Monthly Archives: November 2012
I’m a big fan of electronic options. I choose ATMs over tellers and vote by mail to avoid all that nasty community at the polls. But really irritating tech is out there, and one of the strongest bastions was also the first – telephones. Herewith, two tales that both happened yesterday, one to me, one to my mom.
Notification from my smartphone:
In order to enable WIFI calling, you must provide your address for 911 calls. Please visit my.tmobile.com.
So I went to the site, where it asked me to log in. The user ID was my phone number, so I knew I had that right, but after trying all my usual passwords (and Angel Joe’s), I hit the Forgot your password? option. Bing! A new, temporary password appeared in my phone messages, and I carefully typed it in: UU4ZJ4.
Website: Password must be at least eight characters long.
At possibly the same time, my mom was trying to cancel her paid subscription to a newsletter that automatically renewed. The website insisted that she get on the phone. The automated phone system was clearly designed to be obstructive. First it hung up on her when she paused too long to pick one of the options, then it had difficulty recognizing her subscriber number, no matter how slowly and clearly she read it.
Automated system: Are you Jose Martinez?
Mom: No. (reads number again)
Automated system: Are you Erin Whitehall?
Finally it took the number, only to shunt her into a menu cul de sac where none of the numbered options were useful.
Mom, boiling over with frustration: Fuck you!
Automated system: That is not an option.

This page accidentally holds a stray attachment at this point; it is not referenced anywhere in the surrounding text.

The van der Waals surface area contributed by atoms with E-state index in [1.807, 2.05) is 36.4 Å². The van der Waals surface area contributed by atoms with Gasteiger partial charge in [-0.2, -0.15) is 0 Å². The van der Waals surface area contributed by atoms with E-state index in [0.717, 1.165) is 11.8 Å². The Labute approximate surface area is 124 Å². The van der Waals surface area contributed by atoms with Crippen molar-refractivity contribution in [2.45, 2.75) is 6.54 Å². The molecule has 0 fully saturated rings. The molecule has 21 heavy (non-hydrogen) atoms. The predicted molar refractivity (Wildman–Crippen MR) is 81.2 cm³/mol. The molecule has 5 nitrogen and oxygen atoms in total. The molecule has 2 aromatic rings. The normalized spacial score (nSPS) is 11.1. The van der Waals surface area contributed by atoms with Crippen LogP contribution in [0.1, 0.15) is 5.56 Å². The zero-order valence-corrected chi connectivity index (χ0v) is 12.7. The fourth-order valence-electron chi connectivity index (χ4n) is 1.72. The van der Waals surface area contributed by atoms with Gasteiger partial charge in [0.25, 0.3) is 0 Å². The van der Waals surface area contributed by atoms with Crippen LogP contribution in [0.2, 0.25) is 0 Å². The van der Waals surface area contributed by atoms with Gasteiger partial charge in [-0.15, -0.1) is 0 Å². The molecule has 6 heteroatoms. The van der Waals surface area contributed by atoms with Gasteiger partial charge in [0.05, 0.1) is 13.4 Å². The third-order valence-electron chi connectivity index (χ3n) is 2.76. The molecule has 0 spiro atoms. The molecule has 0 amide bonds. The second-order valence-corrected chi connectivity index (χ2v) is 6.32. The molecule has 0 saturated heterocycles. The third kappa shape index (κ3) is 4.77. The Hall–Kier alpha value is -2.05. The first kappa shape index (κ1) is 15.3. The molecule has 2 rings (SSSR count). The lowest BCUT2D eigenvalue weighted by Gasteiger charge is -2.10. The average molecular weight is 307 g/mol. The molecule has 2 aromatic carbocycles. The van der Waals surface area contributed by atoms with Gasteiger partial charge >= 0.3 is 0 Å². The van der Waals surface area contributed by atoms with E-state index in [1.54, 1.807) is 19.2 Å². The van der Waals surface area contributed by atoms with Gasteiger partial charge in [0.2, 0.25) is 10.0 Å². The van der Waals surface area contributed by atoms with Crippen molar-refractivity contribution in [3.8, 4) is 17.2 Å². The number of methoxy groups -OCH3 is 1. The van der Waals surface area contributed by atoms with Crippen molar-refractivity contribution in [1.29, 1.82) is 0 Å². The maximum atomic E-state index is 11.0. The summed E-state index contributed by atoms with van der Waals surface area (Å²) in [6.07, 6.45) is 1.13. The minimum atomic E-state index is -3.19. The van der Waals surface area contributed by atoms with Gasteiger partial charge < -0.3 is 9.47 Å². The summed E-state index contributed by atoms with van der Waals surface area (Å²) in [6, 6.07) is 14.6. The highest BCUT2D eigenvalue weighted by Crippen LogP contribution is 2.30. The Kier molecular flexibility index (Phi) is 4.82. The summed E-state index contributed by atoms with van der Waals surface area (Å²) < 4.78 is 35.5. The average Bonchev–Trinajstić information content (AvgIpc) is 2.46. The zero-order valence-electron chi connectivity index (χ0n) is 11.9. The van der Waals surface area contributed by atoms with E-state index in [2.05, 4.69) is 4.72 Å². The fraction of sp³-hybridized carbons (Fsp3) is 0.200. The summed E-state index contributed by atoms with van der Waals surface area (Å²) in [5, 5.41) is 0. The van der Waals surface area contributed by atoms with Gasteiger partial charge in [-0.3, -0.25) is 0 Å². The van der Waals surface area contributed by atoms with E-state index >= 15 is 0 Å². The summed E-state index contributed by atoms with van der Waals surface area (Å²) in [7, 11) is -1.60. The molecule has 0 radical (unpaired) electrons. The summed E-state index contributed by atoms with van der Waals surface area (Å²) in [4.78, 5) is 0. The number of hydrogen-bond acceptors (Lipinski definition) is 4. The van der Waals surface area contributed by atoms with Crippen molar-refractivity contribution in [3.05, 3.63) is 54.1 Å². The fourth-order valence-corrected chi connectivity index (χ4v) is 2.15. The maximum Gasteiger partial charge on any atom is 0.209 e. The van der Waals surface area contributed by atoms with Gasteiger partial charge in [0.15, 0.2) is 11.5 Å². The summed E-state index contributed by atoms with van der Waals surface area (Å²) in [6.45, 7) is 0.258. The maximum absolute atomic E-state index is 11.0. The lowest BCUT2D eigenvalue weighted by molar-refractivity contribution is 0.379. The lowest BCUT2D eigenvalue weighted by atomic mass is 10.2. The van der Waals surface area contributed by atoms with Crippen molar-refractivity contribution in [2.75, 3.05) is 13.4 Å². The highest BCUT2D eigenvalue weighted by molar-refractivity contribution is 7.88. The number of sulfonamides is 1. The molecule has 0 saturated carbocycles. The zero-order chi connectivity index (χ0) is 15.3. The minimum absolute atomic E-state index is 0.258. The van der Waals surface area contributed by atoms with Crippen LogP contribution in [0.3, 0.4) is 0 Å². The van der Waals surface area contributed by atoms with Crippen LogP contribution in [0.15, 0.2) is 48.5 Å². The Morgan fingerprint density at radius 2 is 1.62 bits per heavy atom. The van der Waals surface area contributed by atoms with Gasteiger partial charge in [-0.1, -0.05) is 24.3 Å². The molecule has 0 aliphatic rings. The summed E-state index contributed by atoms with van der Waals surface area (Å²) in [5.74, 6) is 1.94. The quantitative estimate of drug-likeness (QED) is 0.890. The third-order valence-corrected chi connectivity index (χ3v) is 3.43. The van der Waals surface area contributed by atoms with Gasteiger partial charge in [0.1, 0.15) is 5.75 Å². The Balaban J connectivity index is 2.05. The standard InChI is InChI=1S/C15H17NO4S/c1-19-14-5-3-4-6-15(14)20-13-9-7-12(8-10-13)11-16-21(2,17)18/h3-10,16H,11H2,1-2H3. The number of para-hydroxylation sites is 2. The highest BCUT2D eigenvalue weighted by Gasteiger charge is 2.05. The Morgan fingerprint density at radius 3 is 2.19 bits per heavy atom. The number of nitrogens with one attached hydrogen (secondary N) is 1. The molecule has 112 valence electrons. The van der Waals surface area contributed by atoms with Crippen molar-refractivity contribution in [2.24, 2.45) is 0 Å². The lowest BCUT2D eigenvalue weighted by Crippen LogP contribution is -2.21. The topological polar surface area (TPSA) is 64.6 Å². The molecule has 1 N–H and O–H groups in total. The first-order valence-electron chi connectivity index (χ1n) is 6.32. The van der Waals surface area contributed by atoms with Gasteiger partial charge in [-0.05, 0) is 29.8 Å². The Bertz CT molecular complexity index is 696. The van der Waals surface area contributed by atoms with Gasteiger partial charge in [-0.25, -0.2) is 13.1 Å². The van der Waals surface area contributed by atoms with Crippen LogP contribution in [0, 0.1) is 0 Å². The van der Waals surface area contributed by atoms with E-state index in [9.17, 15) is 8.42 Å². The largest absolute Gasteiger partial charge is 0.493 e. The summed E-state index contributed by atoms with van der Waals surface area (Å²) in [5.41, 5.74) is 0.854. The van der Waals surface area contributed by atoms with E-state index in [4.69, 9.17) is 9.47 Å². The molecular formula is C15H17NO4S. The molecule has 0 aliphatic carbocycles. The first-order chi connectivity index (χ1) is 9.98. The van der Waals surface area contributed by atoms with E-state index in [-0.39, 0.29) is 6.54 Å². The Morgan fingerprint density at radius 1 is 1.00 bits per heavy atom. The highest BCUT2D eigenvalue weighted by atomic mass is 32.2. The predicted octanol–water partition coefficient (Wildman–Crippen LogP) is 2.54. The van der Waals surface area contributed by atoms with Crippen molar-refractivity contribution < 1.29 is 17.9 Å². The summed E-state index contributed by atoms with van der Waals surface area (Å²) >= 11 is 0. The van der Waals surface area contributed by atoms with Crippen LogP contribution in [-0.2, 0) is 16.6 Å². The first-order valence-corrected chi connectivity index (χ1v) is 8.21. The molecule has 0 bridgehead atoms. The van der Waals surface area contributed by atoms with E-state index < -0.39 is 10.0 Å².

How about you? Any recent run-ins with terrible tech?
I wrote this song earlier this year. This is hosted on SoundClick.com.
Click here to listen. The lyrics are below.
Grown Up Love Song
He woke up at three o’clock from a dream about snakes and water,
Where ice had fallen out of the sky and covered the face of his daughter.
She woke up at one o’clock and poured another glass of wine.
Looked at her bills and her bank account, and told herself everything would be fine.
They meet in the usual way – photos and words on a glowing screen,
Secrets told to a stranger online, but after you tell them you want to be seen.
And they both had been alone.
Felt broken to the bone.
But they made a date by phone,
And they met.
Hope and need are powerful things, driving us to take chances.
They moved in together that spring, after months of questioning glances.
And they sold one of their beds,
Discovered they both liked red,
Put his weight bench in the shed,
Just for a while.
She wakes up at six o’clock, feeling his hand brush her hip.
He rolls onto his side in the dark and smiles as she smiles against his lips.